Since we’re on the topic of breakfast this week, I thought I’d share another great HBHW breakfast recipe with you. These Whole Wheat Banana Pancakes are perfect for for weekends. Serve them with a little homemade Apple Juice Syrup, or top them with some hot or fresh fruit.
Of course you could also make up a big batch of these pancakes one morning and reheat them all week long. Just let them cool completely and store in the fridge (or the freezer if you won’t be able to use them over the next few days). To reheat you can pan fry them in a dry skillet, stick them in the microwave, or even reheat in the oven or a small toaster oven.
Here’s a quick and easy breakfast muffin recipe from fellow HBHW reader Fawn.
Pumpkin Spice Muffins
- 1box spice cake mix
- 1/4 C water
- 1 15oz can of pumpkin
Follow cupcake baking directions
very easy cheap and good.
I??”m Looking For ?
This section is going to be all about you. If you are looking for a particular recipe or a tip on how to do something, email it to me and I will post it in an upcoming newsletter. I??”ll give you my input and will also post any suggestions other readers of the newsletter come up with. So take a moment to write me your questions and of course if you have a tip or idea for any question posted in this section feel free to send me that as well.
Fellow HBHW reader Deanne sent me this request:
I’m looking for a copycat recipe for “Suddenly Pasta Salad: Ranch and Bacon”. My family really likes this, but those tiny boxes don’t even come close to feeding my family of 9. I know I can buy my own shell-shaped pasta add peas and carrots and bacon bits, but what about the sauce? Anyone found one that tastes just as good?
Does anyone have a recipe for this?
And here’s another request…
I am looking for a recipe. I lived in Louisville and ate a casserole with tomatoes and bread in it, but have no idea what to look for in searching the Internet. All I know is that it is a southern recipe which shows up often at pot luck suppers. Can you find a recipe for me?
In the last issue Susan asked:
Do you know the “knock-off” ingredients for Jiffy corn muffin mix? I make a pone of cornbread like I learned from “MamMaw” YEARS ago. I have run across some recipes that I would like to use, but since I do not measure when making my cornbread I feel like I walked into brick wall. The muffin mix is the only packaged ingredient in this recipe and am trying to figure out way around the wall.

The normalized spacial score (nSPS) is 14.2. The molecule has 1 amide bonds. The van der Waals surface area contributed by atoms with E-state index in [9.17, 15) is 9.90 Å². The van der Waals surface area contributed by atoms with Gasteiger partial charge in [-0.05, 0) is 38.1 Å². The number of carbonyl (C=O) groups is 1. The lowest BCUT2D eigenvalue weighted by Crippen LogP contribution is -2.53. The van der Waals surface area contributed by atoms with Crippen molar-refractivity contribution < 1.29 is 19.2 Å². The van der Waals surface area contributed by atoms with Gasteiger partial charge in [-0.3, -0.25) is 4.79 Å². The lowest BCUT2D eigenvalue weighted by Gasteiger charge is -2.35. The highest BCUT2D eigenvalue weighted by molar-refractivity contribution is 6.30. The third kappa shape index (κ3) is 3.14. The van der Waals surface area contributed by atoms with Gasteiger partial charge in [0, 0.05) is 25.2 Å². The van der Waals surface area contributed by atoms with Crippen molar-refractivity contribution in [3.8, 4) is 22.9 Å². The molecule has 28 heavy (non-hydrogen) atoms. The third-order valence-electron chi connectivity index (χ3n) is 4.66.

Fellow HBHW reader D.B. had this reply
I use this recipe as a duplicate of Jiffy mix.
Combine: 4 cups all purpose flour
4 cups cornmeal
2 cups instant milk powder
2/3 cup sugar
4 Tbsp baking powder
1 Tbsp salt
1 Tbsp baking soda
Makes about 10 cups mix.
To make cornbread:
Beat together: 2 eggs
1 cup water
4 Tbsp butter, melted
Add: 2 1/2 cups Cornbread Mix
Stir only until moistened. Batter will be lumpy. Pour into greased cake pan. Bake at 425 for 20-25 minutes.
NAILS IN THE FENCE
There once was a little boy who had a bad temper. His Father gave him a bag of nails and told him that every time he lost his temper, he must hammer a nail into the back of the fence.
The first day the boy had driven 37 nails into the fence. Over the next few weeks, as he learned to control his anger, the number of nails hammered daily gradually dwindled down. He discovered it was easier to hold his temper than to drive those nails into the fence. Finally the day came when the boy didn’t lose his temper at all.
He told his father about it and the father suggested that the boy now pull out one nail for each day that he was able to hold his temper.
The days passed and the young boy was finally able to tell his father that all the nails were gone.
The father took his son by the hand and led him to the fence. He said, ‘You have done well, my son, but look at the holes in the fence. The fence will never be the same. When you say things in anger, they leave a scar just like this one. You can put a knife in a man and draw it out. But It won’t matter how many times you say I’m sorry, the wound will still be there. A verbal wound is as bad as a physical one. Remember that friends are very rare jewels, indeed. They make you smile and encourage you to succeed. They lend an ear, they share words of praise and they always want to open their hearts to us.’
What??”s your inspirational story – Send me an email so I can share it with our readers. You never know whom you may inspire.
That??”s it for this edition of the Hillbilly Housewife Newsletter. I hope you??”ve had as much fun reading it as I had creating it for you. I also hope that you have found the information helpful and useful.
Do you have a question, a tip, a recipe or a story you??”d like to share with us? Email it to me and I??”ll include it in a future issue. Can??”t wait to see what you have to say.
Susanne – The Hillbilly Housewife